According to Factors Influencing Organizational Change Efforts (n.d.) organizations have a variety of individuals who have different attitudes and personalities that could influence the reaction and commitment to change. Individual differences can have a big impact on the implementation and the acceptance of CPOE; attitudes need to be positive and encouraging and communication needs to be open in order to have successful implementation of computerized physician order entry.
Factors influencing organizational readiness mainly come from individuals themselves who are not ready or who do not want to accept the change. Individual readiness for change is when someone is open and willing to change; if the person is not open or willing then this affects their readiness for change. It seems as though the physicians are the ones who are the least ready for the change from paper charting to CPOE. Physicians are used to writing orders on paper, giving verbal orders or giving telephone orders and with CPOE this all changes.
CPOE requires physicians to do their own ordering so verbal and telephone orders are supposed to be used as little as possible. Their readiness to change from ordering on paper to electronic ordering is not very high because they like the flexibility of being able to tell nurses to place orders for them and with CPOE this process is supposed to stop. Kurt Lewin’s change model of unfreezing, change and refreezing relates to the proposed change from placing orders on paper to electronic order entry. Unfreezing is an important step in the change process because it deals with communicating to employees about the change. Inform staff what CPOE is, why the hospital is making the change to CPOE and what CPOE means for the employees. Change deals with making the actual change from physicians ordering on paper to placing their own orders electronically.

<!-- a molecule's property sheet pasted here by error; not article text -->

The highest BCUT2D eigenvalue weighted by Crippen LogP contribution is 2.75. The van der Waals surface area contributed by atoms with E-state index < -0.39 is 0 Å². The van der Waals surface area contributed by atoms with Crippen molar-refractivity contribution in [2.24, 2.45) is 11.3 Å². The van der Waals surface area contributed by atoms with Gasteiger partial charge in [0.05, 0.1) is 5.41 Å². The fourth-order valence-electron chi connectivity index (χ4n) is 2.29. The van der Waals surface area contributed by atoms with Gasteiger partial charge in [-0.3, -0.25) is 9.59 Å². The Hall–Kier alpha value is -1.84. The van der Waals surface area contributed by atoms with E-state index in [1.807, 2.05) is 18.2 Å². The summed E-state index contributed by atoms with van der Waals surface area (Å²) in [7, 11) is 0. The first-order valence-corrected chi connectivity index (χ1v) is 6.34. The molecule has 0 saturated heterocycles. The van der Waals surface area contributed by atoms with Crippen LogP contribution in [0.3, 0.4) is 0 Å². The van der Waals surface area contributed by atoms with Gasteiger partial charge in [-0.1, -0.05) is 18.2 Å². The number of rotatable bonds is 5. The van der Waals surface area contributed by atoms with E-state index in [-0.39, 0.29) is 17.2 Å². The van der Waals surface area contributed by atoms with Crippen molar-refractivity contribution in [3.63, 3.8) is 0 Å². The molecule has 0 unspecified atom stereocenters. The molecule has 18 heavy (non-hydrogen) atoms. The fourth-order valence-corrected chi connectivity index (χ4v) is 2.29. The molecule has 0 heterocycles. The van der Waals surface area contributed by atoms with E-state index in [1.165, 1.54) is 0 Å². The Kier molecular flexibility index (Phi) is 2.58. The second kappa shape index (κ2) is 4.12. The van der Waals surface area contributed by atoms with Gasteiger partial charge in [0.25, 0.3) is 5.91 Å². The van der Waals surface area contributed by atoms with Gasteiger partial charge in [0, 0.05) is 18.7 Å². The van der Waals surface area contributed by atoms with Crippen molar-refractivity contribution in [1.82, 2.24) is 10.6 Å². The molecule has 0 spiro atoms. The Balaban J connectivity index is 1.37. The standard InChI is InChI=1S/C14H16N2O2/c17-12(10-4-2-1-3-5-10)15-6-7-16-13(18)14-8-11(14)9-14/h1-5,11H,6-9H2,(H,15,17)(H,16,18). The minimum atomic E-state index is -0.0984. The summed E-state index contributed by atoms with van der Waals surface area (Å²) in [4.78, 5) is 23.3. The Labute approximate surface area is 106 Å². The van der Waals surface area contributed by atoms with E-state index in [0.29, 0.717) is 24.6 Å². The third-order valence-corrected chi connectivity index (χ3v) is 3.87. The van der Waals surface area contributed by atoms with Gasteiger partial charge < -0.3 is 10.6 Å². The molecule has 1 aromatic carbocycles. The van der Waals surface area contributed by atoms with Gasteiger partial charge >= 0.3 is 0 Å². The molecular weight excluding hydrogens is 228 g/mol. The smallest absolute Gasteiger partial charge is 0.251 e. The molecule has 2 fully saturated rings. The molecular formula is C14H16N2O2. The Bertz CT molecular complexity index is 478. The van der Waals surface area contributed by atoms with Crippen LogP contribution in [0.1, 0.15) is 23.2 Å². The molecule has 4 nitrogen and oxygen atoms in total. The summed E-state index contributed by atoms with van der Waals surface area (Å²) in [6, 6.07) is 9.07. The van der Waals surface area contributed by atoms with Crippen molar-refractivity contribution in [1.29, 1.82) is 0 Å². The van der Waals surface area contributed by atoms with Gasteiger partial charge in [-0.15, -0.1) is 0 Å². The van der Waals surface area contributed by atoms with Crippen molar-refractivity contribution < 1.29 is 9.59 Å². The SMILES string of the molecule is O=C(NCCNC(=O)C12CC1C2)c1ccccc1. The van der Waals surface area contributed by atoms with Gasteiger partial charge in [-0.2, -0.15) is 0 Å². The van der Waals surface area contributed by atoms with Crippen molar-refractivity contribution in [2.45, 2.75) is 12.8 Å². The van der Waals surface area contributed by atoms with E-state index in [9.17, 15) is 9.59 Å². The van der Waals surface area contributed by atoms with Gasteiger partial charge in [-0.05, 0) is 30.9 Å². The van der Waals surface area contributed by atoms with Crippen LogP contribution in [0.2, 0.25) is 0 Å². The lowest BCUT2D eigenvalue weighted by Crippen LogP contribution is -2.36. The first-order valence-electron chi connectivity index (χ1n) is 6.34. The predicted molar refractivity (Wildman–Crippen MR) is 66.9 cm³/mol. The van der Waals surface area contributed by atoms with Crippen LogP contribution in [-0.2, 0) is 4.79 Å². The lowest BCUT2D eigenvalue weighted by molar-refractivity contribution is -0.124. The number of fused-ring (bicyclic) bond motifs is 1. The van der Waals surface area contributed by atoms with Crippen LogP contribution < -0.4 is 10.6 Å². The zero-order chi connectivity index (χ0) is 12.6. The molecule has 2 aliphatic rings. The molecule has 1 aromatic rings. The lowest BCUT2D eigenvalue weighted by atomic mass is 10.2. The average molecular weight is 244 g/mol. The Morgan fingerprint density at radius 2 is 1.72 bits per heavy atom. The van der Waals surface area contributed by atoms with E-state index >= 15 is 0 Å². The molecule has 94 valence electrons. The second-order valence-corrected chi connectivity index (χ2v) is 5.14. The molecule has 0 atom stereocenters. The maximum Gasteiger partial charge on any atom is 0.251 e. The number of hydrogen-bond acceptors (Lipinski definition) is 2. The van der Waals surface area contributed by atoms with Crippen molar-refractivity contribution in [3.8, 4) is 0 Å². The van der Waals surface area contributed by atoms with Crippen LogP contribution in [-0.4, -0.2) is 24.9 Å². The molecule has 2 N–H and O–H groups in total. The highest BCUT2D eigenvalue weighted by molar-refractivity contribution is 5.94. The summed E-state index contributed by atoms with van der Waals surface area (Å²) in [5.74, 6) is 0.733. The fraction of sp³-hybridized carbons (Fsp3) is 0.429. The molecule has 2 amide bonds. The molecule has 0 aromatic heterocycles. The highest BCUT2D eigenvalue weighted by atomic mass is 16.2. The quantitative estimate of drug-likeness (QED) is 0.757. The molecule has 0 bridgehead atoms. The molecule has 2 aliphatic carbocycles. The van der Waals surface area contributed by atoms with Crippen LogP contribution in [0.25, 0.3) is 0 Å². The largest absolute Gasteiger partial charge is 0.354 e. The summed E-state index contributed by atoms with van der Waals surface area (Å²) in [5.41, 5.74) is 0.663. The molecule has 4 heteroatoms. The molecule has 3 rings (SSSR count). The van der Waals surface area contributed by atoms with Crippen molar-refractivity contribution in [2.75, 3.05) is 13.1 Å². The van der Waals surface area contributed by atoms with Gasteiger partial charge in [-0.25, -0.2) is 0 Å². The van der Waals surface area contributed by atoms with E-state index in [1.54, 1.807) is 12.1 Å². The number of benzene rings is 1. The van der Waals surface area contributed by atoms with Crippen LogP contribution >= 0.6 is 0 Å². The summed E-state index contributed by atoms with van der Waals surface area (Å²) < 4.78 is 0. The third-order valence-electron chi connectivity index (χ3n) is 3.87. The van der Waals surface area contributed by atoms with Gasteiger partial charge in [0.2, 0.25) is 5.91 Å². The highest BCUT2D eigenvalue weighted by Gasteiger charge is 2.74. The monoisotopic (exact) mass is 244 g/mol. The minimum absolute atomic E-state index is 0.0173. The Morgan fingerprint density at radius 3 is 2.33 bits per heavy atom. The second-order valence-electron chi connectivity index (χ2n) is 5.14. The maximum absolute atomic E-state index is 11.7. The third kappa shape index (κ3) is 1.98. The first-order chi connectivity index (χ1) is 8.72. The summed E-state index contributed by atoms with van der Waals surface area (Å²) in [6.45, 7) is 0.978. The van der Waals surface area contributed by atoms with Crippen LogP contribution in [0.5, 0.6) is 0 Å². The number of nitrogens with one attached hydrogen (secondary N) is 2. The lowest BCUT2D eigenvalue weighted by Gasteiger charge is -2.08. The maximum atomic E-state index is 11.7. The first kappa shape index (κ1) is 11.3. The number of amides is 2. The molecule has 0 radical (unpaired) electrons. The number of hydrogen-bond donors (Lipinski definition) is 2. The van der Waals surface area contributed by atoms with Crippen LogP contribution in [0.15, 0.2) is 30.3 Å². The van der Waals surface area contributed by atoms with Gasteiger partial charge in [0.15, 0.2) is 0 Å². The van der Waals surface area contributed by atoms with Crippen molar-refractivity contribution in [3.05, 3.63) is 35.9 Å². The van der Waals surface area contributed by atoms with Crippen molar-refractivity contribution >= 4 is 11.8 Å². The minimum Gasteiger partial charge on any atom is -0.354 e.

The refreezing stage is when the change has been implemented and accepted; the change has been accepted and the effects of the change are being monitored (Borkowski, 2005). Resources for the implementation of CPOE involved internal as well as external persons. Training will include superusers who will be available to assist staff on the units when the change is made. The Clinical Informatics team will be available extra hours to provide coverage on the CPOE Go Live day. Our facility uses Meditech so there will be Meditech consultants that come to assist us with the Go Live preparation of CPOE. Our physicians and nurses will have the coverage and help that they need with the implementation of Computerized Physician Order Entry.
Borkowski, N. (2005). Organizational Behavior in Health Care. Retrieved from The University of Phoenix eBook Collection database. Factors Influencing Organizational Change Efforts. (n.d.). Journal of Organizational Change Management, 20(6), 761-773. Retrieved from http://www.emeraldinsight.com.ezproxy.apollolibrary.com/journals.htm?articleid=1630997&show=abstract HiMSS. (2012-2013). Retrieved from http://www.himss.org/library/ehr/?navItemNumber=13261 Woodcock, E. (2010, September). . , 31(9), 91-92.